|Publication number||US4718445 A|
|Application number||US 06/919,495|
|Publication date||Jan 12, 1988|
|Filing date||Oct 16, 1986|
|Priority date||Oct 16, 1986|
|Publication number||06919495, 919495, US 4718445 A, US 4718445A, US-A-4718445, US4718445 A, US4718445A|
|Inventors||Charles Lundberg, Anthony C. Summers|
|Original Assignee||General Signal Corporation|
|Export Citation||BiBTeX, EndNote, RefMan|
|Patent Citations (16), Referenced by (17), Classifications (19), Legal Events (4)|
|External Links: USPTO, USPTO Assignment, Espacenet|
The present invention relates generally to a position indicator for rotary valve actuators, and more specifically to a position indicator which indicates when the valve is in a desired position.
It is often desirable to know the position of the closure mechanism within a valve body for determining the flow of a medium passing through the valve. This is of particular importance in systems requiring frequent and accurate adjustment of the valve's medium flow. Additionally, because valve actuators are often located in areas which are poorly lighted, it is desirable to have an indicator means which can be easily read in dark environments.
Various methods have been previously devised to provide some means of indicating the position of the valve. U.S. Pat. No. 2,959,149 to Schwenk describes an underground rotary valve having an indicating disc positioned on and arcuatly movable with the valve shaft. When one of two markings on the disk are aligned with one mark positioned on the housing itself, the position of the valve closure member may be known. Another valve described in U.S. Pat. No. 2,767,681 to Pontius includes an indicator pointer which is keyed to rotate with the valve stem by a differential gear. A corresponding indicator plate journalled on the valve stem is calibrated for indicating the open and closed positions of the valve. Another valve position indicator described in U.S. Pat. No. 2,140,934 to Dopp is formed by a vertical cut made into the side of the valve stem. The vertical position of this cut corresponds to a right angle of the flow direction within the valve body to indicate when the valve is in a closed position. Because the above position indicators require additional parts such as discs or further manufacturing such as making cuts on the valve stem or body, these indicators are both time consuming and costly to implement. Additionally, these indicators are not easily implemented on valves already in use or easily readable in poorly lighted environments.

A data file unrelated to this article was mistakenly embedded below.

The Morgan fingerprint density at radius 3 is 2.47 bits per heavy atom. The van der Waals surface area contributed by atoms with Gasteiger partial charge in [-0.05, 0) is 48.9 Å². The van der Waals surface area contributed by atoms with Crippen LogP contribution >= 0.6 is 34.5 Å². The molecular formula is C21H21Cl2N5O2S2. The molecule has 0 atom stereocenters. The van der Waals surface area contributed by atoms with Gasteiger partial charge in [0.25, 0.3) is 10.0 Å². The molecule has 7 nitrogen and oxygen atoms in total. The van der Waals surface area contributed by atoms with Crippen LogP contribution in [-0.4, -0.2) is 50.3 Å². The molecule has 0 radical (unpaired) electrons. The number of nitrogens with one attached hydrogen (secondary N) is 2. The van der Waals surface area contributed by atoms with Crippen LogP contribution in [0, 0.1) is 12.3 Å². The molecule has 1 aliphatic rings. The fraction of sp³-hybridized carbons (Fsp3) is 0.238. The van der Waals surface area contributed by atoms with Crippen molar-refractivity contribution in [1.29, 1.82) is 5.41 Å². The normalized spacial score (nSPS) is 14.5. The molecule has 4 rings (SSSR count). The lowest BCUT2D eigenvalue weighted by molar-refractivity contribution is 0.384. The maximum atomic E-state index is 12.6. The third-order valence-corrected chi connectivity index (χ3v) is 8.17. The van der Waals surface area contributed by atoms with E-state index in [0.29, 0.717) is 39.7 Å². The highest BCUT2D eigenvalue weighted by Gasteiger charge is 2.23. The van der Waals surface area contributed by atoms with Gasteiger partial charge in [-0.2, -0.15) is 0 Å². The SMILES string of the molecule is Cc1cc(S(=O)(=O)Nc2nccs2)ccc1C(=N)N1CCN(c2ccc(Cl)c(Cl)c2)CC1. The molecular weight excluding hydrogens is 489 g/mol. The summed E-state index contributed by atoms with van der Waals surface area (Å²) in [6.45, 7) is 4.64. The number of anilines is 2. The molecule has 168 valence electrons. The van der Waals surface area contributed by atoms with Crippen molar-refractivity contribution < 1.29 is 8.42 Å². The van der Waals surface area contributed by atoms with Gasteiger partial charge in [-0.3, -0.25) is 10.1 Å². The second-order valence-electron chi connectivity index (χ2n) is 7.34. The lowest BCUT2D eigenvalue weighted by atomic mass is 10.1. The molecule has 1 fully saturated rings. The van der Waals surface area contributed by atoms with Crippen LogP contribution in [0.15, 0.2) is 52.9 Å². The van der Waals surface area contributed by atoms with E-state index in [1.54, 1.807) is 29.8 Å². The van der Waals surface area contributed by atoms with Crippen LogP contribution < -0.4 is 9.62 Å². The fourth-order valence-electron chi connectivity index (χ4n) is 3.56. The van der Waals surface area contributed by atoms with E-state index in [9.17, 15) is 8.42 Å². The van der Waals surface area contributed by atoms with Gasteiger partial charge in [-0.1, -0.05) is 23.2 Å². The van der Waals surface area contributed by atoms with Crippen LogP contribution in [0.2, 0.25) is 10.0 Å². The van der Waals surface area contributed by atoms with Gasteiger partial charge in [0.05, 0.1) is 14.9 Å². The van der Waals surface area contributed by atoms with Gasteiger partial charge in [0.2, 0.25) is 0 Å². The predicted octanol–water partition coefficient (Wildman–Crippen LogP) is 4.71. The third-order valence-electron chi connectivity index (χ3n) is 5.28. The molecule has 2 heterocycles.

It is, therefore, an object of the present invention to provide an inexpensive and accurate means for indicating the position of the closure mechanism within a valve arrangement.
Another object of the present invention is to provide an inexpensive and accurate position indicator which may be easily implemented on valves already in use.
Still another object of the present invention is to provide an inexpensive and accurate position indicator which is easily readable under all types of lighting conditions.
It is still another object of the present invention to provide an inexpensive and accurate position indicator which is easily replaceable upon being worn.